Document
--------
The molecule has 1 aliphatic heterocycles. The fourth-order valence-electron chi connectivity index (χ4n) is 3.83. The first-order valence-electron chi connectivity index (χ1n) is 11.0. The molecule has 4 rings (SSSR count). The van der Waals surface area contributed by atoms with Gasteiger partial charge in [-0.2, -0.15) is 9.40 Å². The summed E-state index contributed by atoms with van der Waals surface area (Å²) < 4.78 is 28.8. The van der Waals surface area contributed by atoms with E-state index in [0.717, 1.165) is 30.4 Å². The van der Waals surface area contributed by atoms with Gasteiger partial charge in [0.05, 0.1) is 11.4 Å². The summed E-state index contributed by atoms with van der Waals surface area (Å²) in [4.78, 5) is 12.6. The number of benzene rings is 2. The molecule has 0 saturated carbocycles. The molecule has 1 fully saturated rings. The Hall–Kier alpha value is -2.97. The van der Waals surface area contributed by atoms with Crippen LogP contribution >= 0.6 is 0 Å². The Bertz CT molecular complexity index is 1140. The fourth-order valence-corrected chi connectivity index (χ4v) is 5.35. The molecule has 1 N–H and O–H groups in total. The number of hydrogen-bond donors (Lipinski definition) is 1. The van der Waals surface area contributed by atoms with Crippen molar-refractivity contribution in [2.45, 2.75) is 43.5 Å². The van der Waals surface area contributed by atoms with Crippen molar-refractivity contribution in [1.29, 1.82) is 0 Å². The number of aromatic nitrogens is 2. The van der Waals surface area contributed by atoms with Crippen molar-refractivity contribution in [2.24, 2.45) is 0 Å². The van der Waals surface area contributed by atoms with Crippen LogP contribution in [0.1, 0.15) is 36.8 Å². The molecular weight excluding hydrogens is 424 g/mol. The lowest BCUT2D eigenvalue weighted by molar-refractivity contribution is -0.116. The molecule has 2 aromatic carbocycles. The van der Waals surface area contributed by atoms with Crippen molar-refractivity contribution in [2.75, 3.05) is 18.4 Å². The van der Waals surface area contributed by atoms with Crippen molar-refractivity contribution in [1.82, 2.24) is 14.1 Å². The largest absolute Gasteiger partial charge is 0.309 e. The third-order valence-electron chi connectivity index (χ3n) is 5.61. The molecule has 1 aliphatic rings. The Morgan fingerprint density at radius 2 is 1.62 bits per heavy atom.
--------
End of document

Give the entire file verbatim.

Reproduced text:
The molecule has 1 aliphatic heterocycles. The fourth-order valence-electron chi connectivity index (χ4n) is 3.83. The first-order valence-electron chi connectivity index (χ1n) is 11.0. The molecule has 4 rings (SSSR count). The van der Waals surface area contributed by atoms with Gasteiger partial charge in [-0.2, -0.15) is 9.40 Å². The summed E-state index contributed by atoms with van der Waals surface area (Å²) < 4.78 is 28.8. The van der Waals surface area contributed by atoms with E-state index in [0.717, 1.165) is 30.4 Å². The van der Waals surface area contributed by atoms with Gasteiger partial charge in [0.05, 0.1) is 11.4 Å². The summed E-state index contributed by atoms with van der Waals surface area (Å²) in [4.78, 5) is 12.6. The number of benzene rings is 2. The molecule has 0 saturated carbocycles. The molecule has 1 fully saturated rings. The Hall–Kier alpha value is -2.97. The van der Waals surface area contributed by atoms with Crippen LogP contribution >= 0.6 is 0 Å². The Bertz CT molecular complexity index is 1140. The fourth-order valence-corrected chi connectivity index (χ4v) is 5.35. The molecule has 1 N–H and O–H groups in total. The number of hydrogen-bond donors (Lipinski definition) is 1. The van der Waals surface area contributed by atoms with Crippen molar-refractivity contribution in [2.45, 2.75) is 43.5 Å². The van der Waals surface area contributed by atoms with Crippen molar-refractivity contribution in [1.29, 1.82) is 0 Å². The number of aromatic nitrogens is 2. The van der Waals surface area contributed by atoms with Crippen molar-refractivity contribution in [2.24, 2.45) is 0 Å². The van der Waals surface area contributed by atoms with Crippen LogP contribution in [0.1, 0.15) is 36.8 Å². The molecular weight excluding hydrogens is 424 g/mol. The lowest BCUT2D eigenvalue weighted by molar-refractivity contribution is -0.116. The molecule has 2 aromatic carbocycles. The van der Waals surface area contributed by atoms with Crippen molar-refractivity contribution in [2.75, 3.05) is 18.4 Å². The van der Waals surface area contributed by atoms with Crippen molar-refractivity contribution in [1.82, 2.24) is 14.1 Å². The largest absolute Gasteiger partial charge is 0.309 e. The third-order valence-electron chi connectivity index (χ3n) is 5.61. The molecule has 1 aliphatic rings. The Morgan fingerprint density at radius 2 is 1.62 bits per heavy atom.